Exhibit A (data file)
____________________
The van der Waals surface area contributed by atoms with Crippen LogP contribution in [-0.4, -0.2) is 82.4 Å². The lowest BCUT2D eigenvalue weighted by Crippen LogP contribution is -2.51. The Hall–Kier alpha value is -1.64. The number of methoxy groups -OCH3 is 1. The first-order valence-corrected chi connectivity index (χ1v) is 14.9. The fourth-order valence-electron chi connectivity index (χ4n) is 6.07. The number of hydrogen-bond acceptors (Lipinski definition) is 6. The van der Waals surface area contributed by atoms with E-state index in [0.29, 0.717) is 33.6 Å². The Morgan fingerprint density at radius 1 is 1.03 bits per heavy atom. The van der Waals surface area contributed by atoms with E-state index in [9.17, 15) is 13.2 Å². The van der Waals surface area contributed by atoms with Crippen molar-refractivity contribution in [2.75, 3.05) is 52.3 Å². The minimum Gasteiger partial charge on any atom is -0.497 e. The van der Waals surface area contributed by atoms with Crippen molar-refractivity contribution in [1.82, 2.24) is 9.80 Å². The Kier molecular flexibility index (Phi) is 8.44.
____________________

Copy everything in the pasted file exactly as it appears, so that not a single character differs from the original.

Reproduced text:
The van der Waals surface area contributed by atoms with Crippen LogP contribution in [-0.4, -0.2) is 82.4 Å². The lowest BCUT2D eigenvalue weighted by Crippen LogP contribution is -2.51. The Hall–Kier alpha value is -1.64. The number of methoxy groups -OCH3 is 1. The first-order valence-corrected chi connectivity index (χ1v) is 14.9. The fourth-order valence-electron chi connectivity index (χ4n) is 6.07. The number of hydrogen-bond acceptors (Lipinski definition) is 6. The van der Waals surface area contributed by atoms with E-state index in [0.29, 0.717) is 33.6 Å². The Morgan fingerprint density at radius 1 is 1.03 bits per heavy atom. The van der Waals surface area contributed by atoms with E-state index in [9.17, 15) is 13.2 Å². The van der Waals surface area contributed by atoms with Crippen molar-refractivity contribution in [2.75, 3.05) is 52.3 Å². The minimum Gasteiger partial charge on any atom is -0.497 e. The van der Waals surface area contributed by atoms with Crippen molar-refractivity contribution in [1.82, 2.24) is 9.80 Å². The Kier molecular flexibility index (Phi) is 8.44.